- The employment-population ratio Apr 60.4% vs (prevR 60.4%, 61.2% before pandemic)
- Average Hourly Earnings (M/M) Apr: 0.5% (est 0.3%; prev 0.3%)
- US Average Hourly Earnings (Y/Y) Apr: 4.4% (est 4.2%; prev 4.2%)
- Average Weekly Hours All Employees Apr: 34.4 (est 34.4; prev 34.
- Payrolls benchmark NSA revision for 2022 was in Jan 23
- Payroll benchmark SA 2022 was in Jan 23
Other April Employment Reports
- Challenger Job Cuts +175.9% y/y vs +319.4% y/y prior
- Philly employment -0.2 vs -10.3 prior
- Empire employment -8.0 vs -10.1 prior
- Initial jobless claims survey week 246K vs 240K expected
- U.S. Logistics Manager’s Index Record Low as Supply Chain Strives to Rebalance
The market had expected the April report released Friday to show nonfarm payrolls rose 180k new jobs. April continues the drop as higher interest rates and prices started to weigh on the economy. Private payroll company ADP reported that US private sector jobs grew by 296,000 (consensus 142,000) following a downwardly revised 142,000 in March.
A severe labor shortage had driven up annual wage increases above 5% every month of this year until the last quarter. By contrast, wage gains averaged 3.2% in the 12 months to February 2020. Wage growth rose last month with, average hourly earnings rose by +0.5% m/m vs +0.3% expected in April from a month earlier. They were up 4.4% from a year earlier.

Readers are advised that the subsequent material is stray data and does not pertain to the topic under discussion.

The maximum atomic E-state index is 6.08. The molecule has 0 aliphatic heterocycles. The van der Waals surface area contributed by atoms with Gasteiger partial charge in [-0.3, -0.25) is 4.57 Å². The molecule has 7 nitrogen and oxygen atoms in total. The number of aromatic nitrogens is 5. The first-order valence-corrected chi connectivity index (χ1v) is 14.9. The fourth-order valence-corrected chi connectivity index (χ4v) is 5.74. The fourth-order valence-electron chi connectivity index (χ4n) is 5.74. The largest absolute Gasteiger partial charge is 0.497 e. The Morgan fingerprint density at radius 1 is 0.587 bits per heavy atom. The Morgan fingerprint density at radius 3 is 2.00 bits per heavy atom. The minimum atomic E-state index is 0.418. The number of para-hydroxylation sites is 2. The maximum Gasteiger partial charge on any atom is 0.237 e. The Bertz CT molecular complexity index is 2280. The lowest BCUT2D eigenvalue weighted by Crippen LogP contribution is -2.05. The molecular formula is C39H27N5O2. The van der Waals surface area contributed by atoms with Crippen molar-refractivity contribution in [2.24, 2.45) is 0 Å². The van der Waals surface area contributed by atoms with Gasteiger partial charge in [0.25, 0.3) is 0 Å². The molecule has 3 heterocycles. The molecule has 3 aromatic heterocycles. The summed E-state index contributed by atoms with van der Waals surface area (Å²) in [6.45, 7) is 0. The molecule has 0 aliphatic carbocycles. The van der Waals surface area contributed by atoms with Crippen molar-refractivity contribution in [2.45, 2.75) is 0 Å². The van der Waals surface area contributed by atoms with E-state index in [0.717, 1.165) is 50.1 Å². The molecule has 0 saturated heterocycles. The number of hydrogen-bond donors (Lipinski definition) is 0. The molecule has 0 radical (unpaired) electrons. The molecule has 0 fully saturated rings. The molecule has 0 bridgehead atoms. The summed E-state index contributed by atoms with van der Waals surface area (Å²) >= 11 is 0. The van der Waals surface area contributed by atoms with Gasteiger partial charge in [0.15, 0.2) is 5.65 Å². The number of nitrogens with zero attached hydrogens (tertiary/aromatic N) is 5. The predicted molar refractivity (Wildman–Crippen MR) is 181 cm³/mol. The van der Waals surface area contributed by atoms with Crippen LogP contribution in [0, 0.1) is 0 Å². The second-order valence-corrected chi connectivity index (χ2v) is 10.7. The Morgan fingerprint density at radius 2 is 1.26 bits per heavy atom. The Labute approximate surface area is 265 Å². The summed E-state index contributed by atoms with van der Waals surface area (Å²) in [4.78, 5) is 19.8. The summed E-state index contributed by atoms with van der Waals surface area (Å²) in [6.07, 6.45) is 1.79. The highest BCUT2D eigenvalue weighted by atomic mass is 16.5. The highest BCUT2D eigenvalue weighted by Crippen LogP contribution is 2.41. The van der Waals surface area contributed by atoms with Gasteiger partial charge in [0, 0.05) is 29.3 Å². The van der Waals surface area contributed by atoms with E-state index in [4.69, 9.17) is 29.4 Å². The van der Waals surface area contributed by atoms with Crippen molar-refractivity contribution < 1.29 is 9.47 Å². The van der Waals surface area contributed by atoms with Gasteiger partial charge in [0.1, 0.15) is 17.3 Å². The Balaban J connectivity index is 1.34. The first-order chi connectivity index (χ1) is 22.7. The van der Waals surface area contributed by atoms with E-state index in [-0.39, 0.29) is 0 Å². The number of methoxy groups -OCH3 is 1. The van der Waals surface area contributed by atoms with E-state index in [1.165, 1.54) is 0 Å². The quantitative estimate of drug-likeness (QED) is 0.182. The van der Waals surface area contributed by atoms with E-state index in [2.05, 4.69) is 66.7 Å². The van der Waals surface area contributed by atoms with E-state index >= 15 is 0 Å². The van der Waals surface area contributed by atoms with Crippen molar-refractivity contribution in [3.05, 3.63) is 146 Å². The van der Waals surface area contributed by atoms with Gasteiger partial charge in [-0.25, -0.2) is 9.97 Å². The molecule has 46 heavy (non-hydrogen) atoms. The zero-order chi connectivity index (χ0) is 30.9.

Employers hired across industries. Companies in certain industries that are vulnerable to interest-rate increases, such as technology and real estate, have announced layoffs. Some firms have implemented hiring freezes.
Labor force participation rate moved up from 62.6% to 62.6% prior; rate for women moved up to highest since pandemic started. Participation is down from 63.4% in February 2020.
Huge improvement here: prime-age labor force participation rate rose to 83.3% in April, which is highest since March 2008 @LizAnnSonders
After open update:
- Dow industrial average up 375.69 points or 1.13% at 33503.44
- S&P index of 43.5 points or 1.07% at 4104.73
- NASDAQ index up 126.52 points or 1.06% at 12092.92
- KRE regional bank index is up $1.72 or 4.77%
- Western alliance Bank is up $5.99 or 32.91%
- PacWest Bancorp is up $1.40 or 44.16%
- Zion Bank is up $2.83 or 14.20%
Equity futures extended gains past NFP ahead of the open. The S&P 500 futures are up 36 points and are trading 0.9% above fair value. The Nasdaq 100 futures are up 89 points and are trading 0.6% above fair value. The Dow Jones Industrial Average futures are up 243 points and are trading 0.9% above fair value.
The USD moved higher after the jobs report. US rates moved even higher than their pre release levels. The 2 year yield is up to 3.882% up 15.6 basis points.
- 2-yr: +16 bps to 3.89%